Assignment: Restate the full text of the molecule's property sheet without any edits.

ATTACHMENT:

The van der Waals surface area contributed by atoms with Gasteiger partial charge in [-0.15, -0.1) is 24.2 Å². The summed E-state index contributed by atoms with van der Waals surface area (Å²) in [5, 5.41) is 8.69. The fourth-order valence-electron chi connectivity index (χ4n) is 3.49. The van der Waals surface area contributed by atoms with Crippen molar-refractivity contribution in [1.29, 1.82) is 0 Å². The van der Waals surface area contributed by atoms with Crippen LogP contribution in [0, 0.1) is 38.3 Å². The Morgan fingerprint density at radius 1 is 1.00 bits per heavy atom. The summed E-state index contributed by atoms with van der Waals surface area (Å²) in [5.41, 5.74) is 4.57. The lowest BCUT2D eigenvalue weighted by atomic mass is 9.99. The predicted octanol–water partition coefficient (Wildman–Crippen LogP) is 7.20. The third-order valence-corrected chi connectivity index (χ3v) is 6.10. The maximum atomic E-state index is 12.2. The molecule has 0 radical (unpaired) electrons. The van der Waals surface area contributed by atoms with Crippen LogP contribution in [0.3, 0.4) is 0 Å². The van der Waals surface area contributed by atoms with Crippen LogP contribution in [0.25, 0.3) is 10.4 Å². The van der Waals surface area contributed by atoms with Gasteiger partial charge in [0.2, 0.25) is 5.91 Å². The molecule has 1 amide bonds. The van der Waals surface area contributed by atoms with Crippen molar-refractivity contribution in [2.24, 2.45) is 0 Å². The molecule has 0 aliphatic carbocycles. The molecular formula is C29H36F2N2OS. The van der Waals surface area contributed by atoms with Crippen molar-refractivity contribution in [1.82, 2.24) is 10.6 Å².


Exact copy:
The van der Waals surface area contributed by atoms with Gasteiger partial charge in [-0.15, -0.1) is 24.2 Å². The summed E-state index contributed by atoms with van der Waals surface area (Å²) in [5, 5.41) is 8.69. The fourth-order valence-electron chi connectivity index (χ4n) is 3.49. The van der Waals surface area contributed by atoms with Crippen molar-refractivity contribution in [1.29, 1.82) is 0 Å². The van der Waals surface area contributed by atoms with Crippen LogP contribution in [0, 0.1) is 38.3 Å². The Morgan fingerprint density at radius 1 is 1.00 bits per heavy atom. The summed E-state index contributed by atoms with van der Waals surface area (Å²) in [5.41, 5.74) is 4.57. The lowest BCUT2D eigenvalue weighted by atomic mass is 9.99. The predicted octanol–water partition coefficient (Wildman–Crippen LogP) is 7.20. The third-order valence-corrected chi connectivity index (χ3v) is 6.10. The maximum atomic E-state index is 12.2. The molecule has 0 radical (unpaired) electrons. The van der Waals surface area contributed by atoms with Crippen LogP contribution in [0.3, 0.4) is 0 Å². The van der Waals surface area contributed by atoms with Crippen LogP contribution in [0.25, 0.3) is 10.4 Å². The van der Waals surface area contributed by atoms with Gasteiger partial charge in [0.2, 0.25) is 5.91 Å². The molecule has 1 amide bonds. The van der Waals surface area contributed by atoms with Crippen molar-refractivity contribution in [2.24, 2.45) is 0 Å². The molecule has 0 aliphatic carbocycles. The molecular formula is C29H36F2N2OS. The van der Waals surface area contributed by atoms with Crippen molar-refractivity contribution in [1.82, 2.24) is 10.6 Å².